To develop and grow our Artisan Lab 501(c)(3) educational enterprise we are accepting applications for experienced Partners.
We need Development Partners — with non-profit management, marketing, funding raising and grant writing experience to expand our organizational infrastructure.
We need Artisan Partners — with established skill sets who find their professional development and idealistic inclination at the proverbial “fork in the road.” The ideal Artisan candidates would have extensive ceramic experience as well as design & fabrication skill with a broad range of media—supported by experience in non-profit management and strategic planning.
Artisanship Partners — must have a consuming desire to enable and empower Artisans to make a living with hand skills outside the main stream of contemporary life. Collaboration and communication skills are critically important—because making, without effective marketing and supportive infrastructure, will die on the vine. As the range of essential skills is daunting—it will almost certainly require more than one Partner to skillfully support the wide range of required tasks.
Remembering my precarious beginning—which was critically supported by generous encouragement—I am determined to find ways to offer partnerships to other passionate makers who may find themselves challenged to create functional financial circumstances to fuel their artisan hand craft ambitions. With the skillful planning of myself, my Artisan Lab Board of Directors and the generous encouragement of our community of supporters—I am confident we can create unique ways to help one another solve this challenge.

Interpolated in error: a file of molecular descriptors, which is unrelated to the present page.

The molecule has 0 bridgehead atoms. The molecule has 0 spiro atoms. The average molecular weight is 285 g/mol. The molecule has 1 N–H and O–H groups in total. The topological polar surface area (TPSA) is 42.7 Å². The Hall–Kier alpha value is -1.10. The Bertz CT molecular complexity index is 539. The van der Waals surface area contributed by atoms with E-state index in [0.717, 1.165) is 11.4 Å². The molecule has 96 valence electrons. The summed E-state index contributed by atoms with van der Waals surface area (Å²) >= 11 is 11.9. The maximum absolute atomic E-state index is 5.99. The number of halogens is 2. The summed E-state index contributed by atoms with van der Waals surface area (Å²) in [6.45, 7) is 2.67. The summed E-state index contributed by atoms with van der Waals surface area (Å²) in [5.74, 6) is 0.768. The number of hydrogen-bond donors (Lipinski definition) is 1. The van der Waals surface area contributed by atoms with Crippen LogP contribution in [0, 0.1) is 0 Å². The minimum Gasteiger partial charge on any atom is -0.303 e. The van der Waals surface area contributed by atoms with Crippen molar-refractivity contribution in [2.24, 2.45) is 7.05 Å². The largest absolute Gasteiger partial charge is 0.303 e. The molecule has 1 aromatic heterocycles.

New blood, attitude, and fresh creative spark are essential to ensure the ideals and promise of this proposal are not still-born but intelligently conceived and organized to succeed. I believe it is possible to live and breathe one’s ideal. Given a tiny chance—idealism can encourage & support beautifully creative alternatives which will thrive and become powerful despite modest beginnings.
“I can’t believe that!” said Alice. “Can’t you?” the Queen said in a pitying tone. “Try again, draw a long breath, and shut your eyes.” Alice laughed. “There’s no use trying,” she said. “One can’t believe impossible things.” “I dare say you haven’t had much practice,” said the Queen. “When I was your age, I always did it for half an hour a day. Why, sometimes I’ve believed as many as six impossible things before breakfast.”
— Lewis Carroll — Through the Looking Glass